Some states, like Massachusetts, have in recent years restructured the programs that allow for the release of offender records to non-criminal justice communities. Instead of relying on outside, third-party agencies, employees must go through the statewide Criminal Offender Record Information support services unit. The lack of regulation uniformity across our state governments is part of the problem.

A small, diligent group of lawyers has taken on the fight against the consumer-reporting agencies that gather public records and brought it to the federal level with Spokeo v. Robins, a case recently heard by the United States Supreme Court and remanded to a lower appeals court last month. While going public to combat tainted records might seem antithetical to hiding the lingering offenses, many former convicts are left with no other choice.

Spokeo, the online search engine that organizes “White Page listings, Public Records and Social Network Information to help you safely find & learn about people,” is just one example of intangible harm, unlike housing or employment opportunities.

“If I had a felony for assault with a deadly weapon and that’s out over the Internet, I think that’s damaging,” said Sam Easton, an Austin-based lawyer who handles Fair Credit Reporting Act violation lawsuits.

At issue was whether cheap alternatives to background checks—mug shot aggregators, Find An Inmate websites—constitute actual harm or injury. Think of this as a blanket covering all personal information, including the records of consumer reporting agencies: what remains available and what needs dismissing? And what further can we do to keep private records sealed?

For now, those with sealed or expunged criminal records face the same discrimination as a recently released Class A felon.

“If the ‘no-injury, no-harm’ standard grows, we could see an explosion of suits both from individuals and classes alike,” said Kathryn Rattigan, an associate at Robinson & Cole LLP who has written about the case, referring to the standards that dictate what can or cannot be considered damning over the Internet.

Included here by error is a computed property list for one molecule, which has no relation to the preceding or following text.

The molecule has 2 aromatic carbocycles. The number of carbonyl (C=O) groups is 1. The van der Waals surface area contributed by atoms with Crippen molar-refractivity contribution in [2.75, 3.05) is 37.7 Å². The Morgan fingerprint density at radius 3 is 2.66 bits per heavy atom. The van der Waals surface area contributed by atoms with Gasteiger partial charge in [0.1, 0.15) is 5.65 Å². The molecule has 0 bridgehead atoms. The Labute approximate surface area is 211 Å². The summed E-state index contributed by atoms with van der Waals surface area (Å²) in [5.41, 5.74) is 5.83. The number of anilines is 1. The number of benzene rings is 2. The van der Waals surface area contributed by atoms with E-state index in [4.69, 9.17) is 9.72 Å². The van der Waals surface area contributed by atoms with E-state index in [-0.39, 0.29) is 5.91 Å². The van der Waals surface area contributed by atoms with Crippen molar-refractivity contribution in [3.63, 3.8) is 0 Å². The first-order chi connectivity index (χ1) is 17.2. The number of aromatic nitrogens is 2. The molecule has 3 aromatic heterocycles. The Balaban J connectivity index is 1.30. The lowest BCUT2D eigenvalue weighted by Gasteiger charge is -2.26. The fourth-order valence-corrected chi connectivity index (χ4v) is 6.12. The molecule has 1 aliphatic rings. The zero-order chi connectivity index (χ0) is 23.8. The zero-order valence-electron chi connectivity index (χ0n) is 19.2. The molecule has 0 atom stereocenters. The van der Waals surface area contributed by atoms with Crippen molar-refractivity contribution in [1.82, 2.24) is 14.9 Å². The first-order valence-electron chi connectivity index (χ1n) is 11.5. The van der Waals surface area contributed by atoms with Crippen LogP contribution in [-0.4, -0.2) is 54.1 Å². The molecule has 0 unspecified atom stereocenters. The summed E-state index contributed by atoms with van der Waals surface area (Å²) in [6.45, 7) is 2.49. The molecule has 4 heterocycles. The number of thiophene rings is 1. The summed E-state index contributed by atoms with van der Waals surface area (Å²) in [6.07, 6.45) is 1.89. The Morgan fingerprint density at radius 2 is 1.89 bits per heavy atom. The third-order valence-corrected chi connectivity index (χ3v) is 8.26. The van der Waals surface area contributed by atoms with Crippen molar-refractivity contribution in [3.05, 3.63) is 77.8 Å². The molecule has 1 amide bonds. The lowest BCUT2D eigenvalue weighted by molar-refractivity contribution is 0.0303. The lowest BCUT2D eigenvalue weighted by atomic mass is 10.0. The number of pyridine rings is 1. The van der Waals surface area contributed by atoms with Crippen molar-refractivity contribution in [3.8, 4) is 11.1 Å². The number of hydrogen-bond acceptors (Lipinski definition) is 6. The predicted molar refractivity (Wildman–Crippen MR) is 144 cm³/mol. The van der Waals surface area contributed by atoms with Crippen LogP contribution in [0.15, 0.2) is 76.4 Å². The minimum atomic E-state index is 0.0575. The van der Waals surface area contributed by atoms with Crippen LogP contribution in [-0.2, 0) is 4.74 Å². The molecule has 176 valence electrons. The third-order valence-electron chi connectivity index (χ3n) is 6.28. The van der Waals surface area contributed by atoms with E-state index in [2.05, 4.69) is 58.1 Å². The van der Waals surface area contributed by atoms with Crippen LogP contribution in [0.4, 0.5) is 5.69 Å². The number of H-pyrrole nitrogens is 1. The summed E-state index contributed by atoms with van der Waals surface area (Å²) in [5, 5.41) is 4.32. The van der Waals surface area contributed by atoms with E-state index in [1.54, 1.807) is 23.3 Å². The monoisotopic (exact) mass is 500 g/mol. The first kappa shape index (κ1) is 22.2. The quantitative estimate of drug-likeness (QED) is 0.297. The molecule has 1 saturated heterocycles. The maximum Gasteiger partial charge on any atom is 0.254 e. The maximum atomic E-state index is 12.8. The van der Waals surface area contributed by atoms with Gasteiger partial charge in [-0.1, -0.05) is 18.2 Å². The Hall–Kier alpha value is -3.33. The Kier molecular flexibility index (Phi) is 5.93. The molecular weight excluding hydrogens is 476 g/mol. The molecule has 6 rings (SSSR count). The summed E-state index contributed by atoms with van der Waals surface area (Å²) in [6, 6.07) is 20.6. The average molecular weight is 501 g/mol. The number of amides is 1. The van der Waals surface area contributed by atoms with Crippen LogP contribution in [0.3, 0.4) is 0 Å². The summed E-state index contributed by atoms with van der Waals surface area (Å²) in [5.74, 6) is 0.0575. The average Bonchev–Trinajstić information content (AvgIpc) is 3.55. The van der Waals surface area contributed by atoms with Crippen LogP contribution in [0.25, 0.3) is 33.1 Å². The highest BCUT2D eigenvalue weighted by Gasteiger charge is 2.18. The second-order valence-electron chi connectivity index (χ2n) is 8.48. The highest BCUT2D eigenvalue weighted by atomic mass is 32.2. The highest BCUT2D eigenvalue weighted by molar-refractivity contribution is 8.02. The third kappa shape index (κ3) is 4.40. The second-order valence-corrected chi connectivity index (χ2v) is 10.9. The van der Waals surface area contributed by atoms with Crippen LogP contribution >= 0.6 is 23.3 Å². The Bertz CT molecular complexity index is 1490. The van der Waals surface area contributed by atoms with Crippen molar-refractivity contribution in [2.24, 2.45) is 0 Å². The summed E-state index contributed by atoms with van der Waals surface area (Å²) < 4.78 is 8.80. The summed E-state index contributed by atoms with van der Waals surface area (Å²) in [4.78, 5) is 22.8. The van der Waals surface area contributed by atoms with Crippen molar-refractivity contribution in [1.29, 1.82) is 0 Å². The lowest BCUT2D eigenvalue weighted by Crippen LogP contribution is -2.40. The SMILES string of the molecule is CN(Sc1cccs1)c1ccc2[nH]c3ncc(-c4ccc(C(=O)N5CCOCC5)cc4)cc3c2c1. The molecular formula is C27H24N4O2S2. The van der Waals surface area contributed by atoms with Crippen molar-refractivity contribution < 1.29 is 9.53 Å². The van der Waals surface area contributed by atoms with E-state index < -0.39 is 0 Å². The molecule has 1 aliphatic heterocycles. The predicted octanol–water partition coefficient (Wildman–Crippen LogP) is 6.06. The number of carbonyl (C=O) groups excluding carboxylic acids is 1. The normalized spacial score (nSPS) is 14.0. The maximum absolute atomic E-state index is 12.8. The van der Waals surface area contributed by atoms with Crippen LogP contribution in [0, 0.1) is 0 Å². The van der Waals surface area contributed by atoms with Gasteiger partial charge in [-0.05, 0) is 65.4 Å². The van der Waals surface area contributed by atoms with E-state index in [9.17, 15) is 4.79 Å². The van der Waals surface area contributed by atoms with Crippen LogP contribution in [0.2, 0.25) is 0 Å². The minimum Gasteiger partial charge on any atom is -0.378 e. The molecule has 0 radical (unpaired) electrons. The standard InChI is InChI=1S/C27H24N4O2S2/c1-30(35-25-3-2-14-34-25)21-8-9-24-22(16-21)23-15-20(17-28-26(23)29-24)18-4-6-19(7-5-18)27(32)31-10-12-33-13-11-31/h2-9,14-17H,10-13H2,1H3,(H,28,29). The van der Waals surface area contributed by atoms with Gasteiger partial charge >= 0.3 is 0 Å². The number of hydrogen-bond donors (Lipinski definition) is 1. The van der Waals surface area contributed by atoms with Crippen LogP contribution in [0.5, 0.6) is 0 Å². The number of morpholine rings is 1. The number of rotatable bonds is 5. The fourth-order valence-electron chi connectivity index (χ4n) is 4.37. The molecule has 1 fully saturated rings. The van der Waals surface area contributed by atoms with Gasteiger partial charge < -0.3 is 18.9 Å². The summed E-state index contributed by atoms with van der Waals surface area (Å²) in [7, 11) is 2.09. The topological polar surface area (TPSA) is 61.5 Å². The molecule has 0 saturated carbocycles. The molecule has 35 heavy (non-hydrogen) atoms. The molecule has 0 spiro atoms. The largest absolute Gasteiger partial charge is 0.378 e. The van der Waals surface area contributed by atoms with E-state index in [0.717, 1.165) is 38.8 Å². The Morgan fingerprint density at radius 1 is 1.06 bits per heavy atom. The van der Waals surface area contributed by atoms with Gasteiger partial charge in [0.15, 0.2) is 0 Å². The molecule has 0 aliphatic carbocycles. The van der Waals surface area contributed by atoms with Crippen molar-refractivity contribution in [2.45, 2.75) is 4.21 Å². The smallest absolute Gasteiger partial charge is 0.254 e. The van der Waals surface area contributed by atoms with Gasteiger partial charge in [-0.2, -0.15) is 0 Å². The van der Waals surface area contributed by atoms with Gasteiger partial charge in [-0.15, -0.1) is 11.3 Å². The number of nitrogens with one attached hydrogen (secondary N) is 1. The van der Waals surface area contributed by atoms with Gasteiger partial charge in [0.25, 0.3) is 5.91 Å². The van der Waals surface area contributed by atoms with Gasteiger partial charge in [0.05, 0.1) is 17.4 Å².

For now, those with sealed or expunged criminal records face the same discrimination as a recently released Class A felon.

Hartman King, an investment banker who was charged with assault, had his record expunged, and then was still repeatedly denied housing, now operates the website The Expunged Record, which aims to help those who are embattled by false reporting agency data.

While the courts wait to decide, he continues to hear stories about the first time someone learned their past was still with them, even with a record they believed was clean. Only after an application for a new rental apartment, a mortgage, or higher education institution was rejected did it become clear that something that was long since erased and forgotten had started showing up again.

“Consumers are helpless,” Mr. King said.

Kenneth R. Rosen works and writes for The New York Times.

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One comment for Kenneth R. Rosen: When a Clean Record Can’t Change its Spots

  1. Comment by Kalee OConnor on September 7, 2016 at 10:21 pm

    Kenneth, I have a friend who is incarcerated and she recently received a letter from you. What is your interest in her?